18 Jan How has CES 2021 impacted tech start-ups?
CES is the world’s largest consumer electronics exhibition and usually one of the biggest and busiest annual events on the tech scene. More than 200,000 journalists, analysts and technology companies descend on the Las Vegas strip every January to hear about the latest gadgets and innovations of the future. But this year the event has been transformed into the first all-digital show in its decades-long history.
To fill the void of dramatic showcases, on-stage keynotes and wild after-show parties, attendees are logging on to watch consumer technology’s major names discuss upcoming trends in virtual booths and roundtables.
But what impact has this digital shift had on smaller B2C tech companies?
Fighting for the limelight
Getting a spot at pre-show events like Showstoppers or Pepcom can be a sound investment for a B2C tech company. You get the chance to be in a room with 500+ quality journalists and there is more freedom to engage – before the chaos of the actual show begins.
One of our clients Planet Computers, first launched its clamshell smartphone, the Gemini PDA, at CES in 2017 and usually attends CES Unveiled, where the media gets exclusive previews of the products to be launched in Vegas. As a smaller company that cannot compete with the astronomical PR budgets of big brands, the smaller shows have proven to be a great way to access key journalists, maximise visibility and boost sales. Planet raised around £250,000 in the first 24 hours after showcasing its product at CES!
Although Showstoppers and CES Unveiled adapted and moved its events online this year, it is hard to have the same impact without presenting the products in person or answering questions face-to-face.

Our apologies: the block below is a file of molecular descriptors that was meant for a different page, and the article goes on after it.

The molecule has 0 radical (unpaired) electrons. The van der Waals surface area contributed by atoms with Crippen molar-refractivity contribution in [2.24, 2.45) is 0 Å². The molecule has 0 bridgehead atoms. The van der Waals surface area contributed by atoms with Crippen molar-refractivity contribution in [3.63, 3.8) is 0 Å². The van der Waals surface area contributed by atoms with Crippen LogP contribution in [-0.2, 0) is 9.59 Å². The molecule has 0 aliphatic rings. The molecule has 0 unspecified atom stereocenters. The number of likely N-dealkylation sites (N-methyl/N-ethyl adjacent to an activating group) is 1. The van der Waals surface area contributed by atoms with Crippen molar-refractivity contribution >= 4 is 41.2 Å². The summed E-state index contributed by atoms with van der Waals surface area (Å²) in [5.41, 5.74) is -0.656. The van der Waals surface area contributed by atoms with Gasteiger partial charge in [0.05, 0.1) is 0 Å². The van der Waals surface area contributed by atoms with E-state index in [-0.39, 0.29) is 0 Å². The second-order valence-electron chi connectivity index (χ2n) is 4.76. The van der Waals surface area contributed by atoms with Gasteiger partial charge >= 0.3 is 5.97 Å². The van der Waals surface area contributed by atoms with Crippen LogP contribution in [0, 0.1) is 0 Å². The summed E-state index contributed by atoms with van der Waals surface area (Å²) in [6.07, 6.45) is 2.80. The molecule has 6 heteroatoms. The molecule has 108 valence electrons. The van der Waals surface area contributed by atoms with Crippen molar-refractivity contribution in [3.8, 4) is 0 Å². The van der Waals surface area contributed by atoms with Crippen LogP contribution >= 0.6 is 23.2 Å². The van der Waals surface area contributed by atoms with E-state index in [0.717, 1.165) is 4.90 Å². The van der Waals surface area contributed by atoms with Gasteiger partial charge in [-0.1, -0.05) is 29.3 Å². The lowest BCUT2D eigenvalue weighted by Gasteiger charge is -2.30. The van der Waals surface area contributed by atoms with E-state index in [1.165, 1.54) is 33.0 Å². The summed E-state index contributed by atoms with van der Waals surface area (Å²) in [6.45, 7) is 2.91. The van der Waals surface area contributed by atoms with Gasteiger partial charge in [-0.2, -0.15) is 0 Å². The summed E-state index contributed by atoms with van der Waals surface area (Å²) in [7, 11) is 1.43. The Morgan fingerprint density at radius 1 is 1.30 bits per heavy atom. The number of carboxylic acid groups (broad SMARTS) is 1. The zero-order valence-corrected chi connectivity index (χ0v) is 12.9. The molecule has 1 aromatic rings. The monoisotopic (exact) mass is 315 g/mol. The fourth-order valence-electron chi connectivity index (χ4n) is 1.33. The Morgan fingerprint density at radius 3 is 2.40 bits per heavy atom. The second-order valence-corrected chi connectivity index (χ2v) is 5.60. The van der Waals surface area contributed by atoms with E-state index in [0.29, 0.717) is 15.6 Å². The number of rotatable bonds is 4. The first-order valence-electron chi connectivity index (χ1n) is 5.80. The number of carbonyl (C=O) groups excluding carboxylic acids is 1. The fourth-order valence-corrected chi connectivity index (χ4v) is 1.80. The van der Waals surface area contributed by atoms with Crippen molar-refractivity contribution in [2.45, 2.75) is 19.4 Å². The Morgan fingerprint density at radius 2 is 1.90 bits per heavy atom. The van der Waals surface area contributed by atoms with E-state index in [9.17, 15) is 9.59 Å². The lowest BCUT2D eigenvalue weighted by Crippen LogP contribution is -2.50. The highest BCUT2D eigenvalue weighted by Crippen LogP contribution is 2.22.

Equally, if you are a smaller technology company, an online event might not compare to the exposure you could get at the physical event. Usually at CES, journalists would wander down the endless aisles of the conference halls and stumble across less recognised brands that have ‘undiscovered’ innovations.
Think outside the box
It is not all doom and gloom though; the changes to this year’s CES and other industry events such as MWC could present an opportunity for start-ups to save thousands of pounds which would usually be spent on an exhibition stand and think of creative new ways to showcase your products. Could you partner up with an established publication and hold your own virtual event? Or play the long game and invest in your own physical event later in the year, giving you direct access to the media?
Future of CES
It will be interesting to see how CES plays out in 2022. I was trying to avoid saying the C word, but… with Covid unlikely to miraculously vanish in the next few months there might not be an appetite for a physical event again next year. Will journalists be desperate to return to a physical event for the buzz of the crowded conference halls and 12-hour days, or will this year’s show cause a seismic shift to all-digital future events?